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The Backyard Orchard: Benefits of Fruit Plants

Dudley Phelps | Originally published in GameKeepers: Farming for Wildlife Magazine

blueberry bushes
A mixed bag of blueberry cultivars in a hedge can provide easy pickings for several weeks every summer.

It’s a given that part of being a gamekeeper usually involves the planting and or management of hard and soft mast plants on your recreational property. We’ve discussed these topics in numerous articles in the past and will continue to do so. But considering most of you enjoy getting your hands dirty regardless of whether or not you are at the hunting camp, we thought it would be cool to change things up a bit and cover a slightly different approach to raising nut and fruit plants. These plants bring big benefits for you, your land and your targeted wildlife.

The subject of “orcharding” has become a hot topic recently, probably due to a plethora of things, but I’d say it’s all loosely tied to (how do I say this in a P.C. way?) our population’s “uncertainty” of our present “system.” Because of this uncertainty, many folks, including myself, have decided to try their hand at practicing to varying degrees, a more sustainable way of living. Some may view it as more primitive, but it is certainly tried and proven. 

That doesn’t mean I now ride a horse and buggy to work every day, or don a loin-cloth and chase whitetails around the woods with a spear. But it does mean that me, and many other Americans are growing bigger gardens, and in addition are learning how to use grandmother’s mason jars for things other than sweet tea receptacles. Others may be raising their own eggs or purchasing them from a neighbor down the street instead of at the grocery store. The fact of the matter is, more and more people in today’s society are becoming increasingly interested in learning how to supplement their lifestyle (or income) so as to rely less and less on outside sources.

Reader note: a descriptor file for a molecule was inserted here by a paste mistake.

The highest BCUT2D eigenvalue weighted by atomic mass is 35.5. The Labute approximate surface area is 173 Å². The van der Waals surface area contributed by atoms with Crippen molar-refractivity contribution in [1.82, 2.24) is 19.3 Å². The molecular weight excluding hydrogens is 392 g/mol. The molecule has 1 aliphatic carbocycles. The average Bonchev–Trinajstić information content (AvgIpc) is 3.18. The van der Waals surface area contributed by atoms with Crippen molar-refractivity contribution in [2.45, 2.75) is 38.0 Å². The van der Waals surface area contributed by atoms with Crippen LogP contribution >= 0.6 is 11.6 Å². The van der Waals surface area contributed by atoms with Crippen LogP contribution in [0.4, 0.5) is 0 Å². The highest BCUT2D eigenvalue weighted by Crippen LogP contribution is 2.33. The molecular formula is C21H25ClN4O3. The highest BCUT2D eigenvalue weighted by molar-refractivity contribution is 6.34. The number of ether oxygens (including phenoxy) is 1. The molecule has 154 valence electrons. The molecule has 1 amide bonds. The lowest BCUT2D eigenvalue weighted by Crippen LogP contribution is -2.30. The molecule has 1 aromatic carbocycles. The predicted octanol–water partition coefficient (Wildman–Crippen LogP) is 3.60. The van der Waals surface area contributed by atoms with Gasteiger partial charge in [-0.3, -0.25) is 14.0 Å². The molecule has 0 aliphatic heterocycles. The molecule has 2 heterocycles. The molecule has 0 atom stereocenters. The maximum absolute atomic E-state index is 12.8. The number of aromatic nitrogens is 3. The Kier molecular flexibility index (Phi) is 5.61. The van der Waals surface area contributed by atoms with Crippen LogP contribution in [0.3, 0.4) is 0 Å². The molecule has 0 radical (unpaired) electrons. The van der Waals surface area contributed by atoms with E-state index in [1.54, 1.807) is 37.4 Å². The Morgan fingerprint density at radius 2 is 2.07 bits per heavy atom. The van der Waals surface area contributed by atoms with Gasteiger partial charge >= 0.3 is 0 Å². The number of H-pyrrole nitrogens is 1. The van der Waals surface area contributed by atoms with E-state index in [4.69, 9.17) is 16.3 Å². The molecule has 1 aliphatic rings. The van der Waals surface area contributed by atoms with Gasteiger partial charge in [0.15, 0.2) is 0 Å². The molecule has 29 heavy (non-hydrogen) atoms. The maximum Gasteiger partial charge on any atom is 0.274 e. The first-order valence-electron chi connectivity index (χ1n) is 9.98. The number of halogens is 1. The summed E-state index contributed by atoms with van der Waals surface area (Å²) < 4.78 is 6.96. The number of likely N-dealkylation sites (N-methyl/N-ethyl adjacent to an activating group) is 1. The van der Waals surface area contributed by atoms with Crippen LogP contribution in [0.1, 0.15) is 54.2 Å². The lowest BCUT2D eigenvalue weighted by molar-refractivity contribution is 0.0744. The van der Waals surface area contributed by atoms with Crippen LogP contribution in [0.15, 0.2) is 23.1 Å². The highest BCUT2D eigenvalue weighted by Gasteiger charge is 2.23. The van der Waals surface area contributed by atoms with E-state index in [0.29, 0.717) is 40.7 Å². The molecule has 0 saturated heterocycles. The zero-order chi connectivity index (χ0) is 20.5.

The level of preparedness is totally up to the person, but I’d like to think most gamekeepers are either already practicing or are at least interested to some degree in farming for themselves in the same way we enjoy farming for wildlife. 

How Orcharding Benefits Your Land

So if you are already adding plants and trees to benefit wildlife at your farm, or are planning on getting started in the future, why not go ahead and plant something that can benefit your family and friends while you are at it? Fresh fruits and vegetables are much better for you and much less expensive than those found in stores. 

Depending on the species and where they are planted, many species can also benefit your targeted wildlife species and serve dual purposes. For example, apple trees can be used for feeding and attracting deer as well as filling your freezer and cupboard with pies, jellies, sauce, juice, or cider. The wildly popular chestnuts or pecans can be used for filling your tag, while at the same time can be used to sell for profit, feed yourself, or fatten up some livestock. 

tree orchard
A cabin drive row of Asian persimmons, complete with irrigation and a
 short electric fence to fend off marauding possums and raccoons.

My point is there’s no rule stating fruit and nut producers have to be planted on the back side of a distant food plot an hour drive away at the hunting club and a 30-minute walk from the cabin. In fact, it may be easier to grow, manage, harvest, and process the “fruits of your labor” around the clubhouse, or at your own home.

In the Yard: Pretty and Practical Mast Plants